Weapons of Mass Corruption (WMCs) Part II: Perverse Insurance Incentives
If this doesn’t motivate business owners and employers to invest in this cause, I don’t know what will.
In WMCs — Part One, I described an ongoing type of system collusion between insurers and hospitals that characterizes our healthcare system. The result is a deception that most employers and patients don’t even recognize. But hospitals raising their base prices to give insurers bigger “discounts” is only a tiny piece of a much bigger system of financial gamesmanship, which weakens our healthcare system every day. The Weapon of Mass Corruption I would like to detail today is the way insurers can work around caps to the “medical loss ratio” (MLR) to increase both payouts and profits. As usual, the bottom line is increased prices.
An extreme example of this was revealed about six months ago by Chris Vanderveen, an investigative reporter for 9News. He reported a story that has become known as “The $169,600 Check.” A patient named Debra Altman had back surgery, which was mostly covered by her husband’s United Healthcare insurance policy. A year after surgery, long after the related claims had been processed, the Altmans received a $169,600 check from UHC. Almost immediately thereafter, they received a bill from a company, BHLH LLC., for the very same amount. That’s when the Altmans reached out to Chris Vanderveen, who does an ongoing series on outrageous medical bills. The Altmans were obviously not worried about their out-of-pocket costs. But $169,600 is a great deal of money and they were worried about turning it over to a company they had never heard of.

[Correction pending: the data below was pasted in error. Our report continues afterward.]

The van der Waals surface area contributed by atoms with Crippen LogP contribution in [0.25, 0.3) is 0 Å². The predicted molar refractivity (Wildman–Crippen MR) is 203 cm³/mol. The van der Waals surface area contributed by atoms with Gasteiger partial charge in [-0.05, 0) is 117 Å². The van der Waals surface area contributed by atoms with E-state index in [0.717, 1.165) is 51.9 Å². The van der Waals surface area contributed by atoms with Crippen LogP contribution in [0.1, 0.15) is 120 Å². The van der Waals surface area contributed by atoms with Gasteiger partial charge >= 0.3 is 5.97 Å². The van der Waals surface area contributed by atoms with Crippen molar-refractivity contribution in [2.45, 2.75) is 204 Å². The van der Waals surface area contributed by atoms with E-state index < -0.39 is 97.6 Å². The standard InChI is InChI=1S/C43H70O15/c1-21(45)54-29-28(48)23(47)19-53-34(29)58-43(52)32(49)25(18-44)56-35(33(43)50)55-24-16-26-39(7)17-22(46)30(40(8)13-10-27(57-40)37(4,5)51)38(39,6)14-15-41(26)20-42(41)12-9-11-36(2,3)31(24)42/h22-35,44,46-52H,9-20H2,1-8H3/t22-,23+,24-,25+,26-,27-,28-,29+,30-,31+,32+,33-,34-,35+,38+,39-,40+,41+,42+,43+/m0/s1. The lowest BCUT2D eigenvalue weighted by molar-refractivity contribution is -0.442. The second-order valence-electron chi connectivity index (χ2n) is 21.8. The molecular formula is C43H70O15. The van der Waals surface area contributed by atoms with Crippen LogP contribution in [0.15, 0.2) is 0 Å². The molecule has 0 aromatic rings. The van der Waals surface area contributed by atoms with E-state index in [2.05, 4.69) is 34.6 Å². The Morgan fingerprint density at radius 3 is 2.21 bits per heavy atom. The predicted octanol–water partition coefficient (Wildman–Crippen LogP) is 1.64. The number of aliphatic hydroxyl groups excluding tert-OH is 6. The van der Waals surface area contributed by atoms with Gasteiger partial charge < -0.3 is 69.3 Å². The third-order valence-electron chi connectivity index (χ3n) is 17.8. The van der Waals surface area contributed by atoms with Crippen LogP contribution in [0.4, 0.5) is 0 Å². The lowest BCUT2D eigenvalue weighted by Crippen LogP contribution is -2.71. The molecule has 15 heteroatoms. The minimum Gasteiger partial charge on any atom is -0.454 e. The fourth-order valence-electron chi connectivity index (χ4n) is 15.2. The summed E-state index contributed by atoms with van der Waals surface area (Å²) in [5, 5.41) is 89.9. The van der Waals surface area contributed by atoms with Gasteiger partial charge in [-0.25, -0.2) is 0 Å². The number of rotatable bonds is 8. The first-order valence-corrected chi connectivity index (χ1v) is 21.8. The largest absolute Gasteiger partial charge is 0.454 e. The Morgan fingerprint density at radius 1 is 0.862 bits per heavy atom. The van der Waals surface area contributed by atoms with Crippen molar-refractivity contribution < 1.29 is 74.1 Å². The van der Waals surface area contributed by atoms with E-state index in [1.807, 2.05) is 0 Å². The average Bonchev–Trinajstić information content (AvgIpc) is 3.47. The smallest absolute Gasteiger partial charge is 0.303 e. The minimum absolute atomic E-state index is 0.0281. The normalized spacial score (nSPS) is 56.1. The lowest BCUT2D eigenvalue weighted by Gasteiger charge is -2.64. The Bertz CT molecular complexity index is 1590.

Chris did some investigating and learned that the “neuromonitoring service” for which the Altmans were being billed, and for which UHC was happy to pay, should cost at most $5000 – that Medicare would pay only $2000. I decided to do some investigating for myself.
I thought the deeper story should have been about why United Healthcare paid $169,600 for what, by most estimates, should have been $2,000 to $5,000 at most. I thought the reason United paid the bill — even though they could have told the neurology firm that they were crazy, they were getting $5,000, and they should take it or leave it — had to do with the MLR.
In the most simple terms, the MLR is simply the quotient of claims divided by premiums for an insurance company (the actual formula is slightly more complicated). Under the Affordable Care Act (aka ObamaCare), the MLR is capped at 85% for large insurance carriers. The idea is that at least 85% must go to claims, not profit. It was an awful concept that completely corrupted the typical incentives for businesses in a competitive system.
Under the 15% MLR cap, the problem is that driving down claims could cause the MLR to dip below 85%. In that case, they’d have to reduce premiums or even refund premiums to their customers. This perverted cap makes it so that insurance carriers actually want to see claims go up, not down, since their profits are really a function of the magnitude of claims.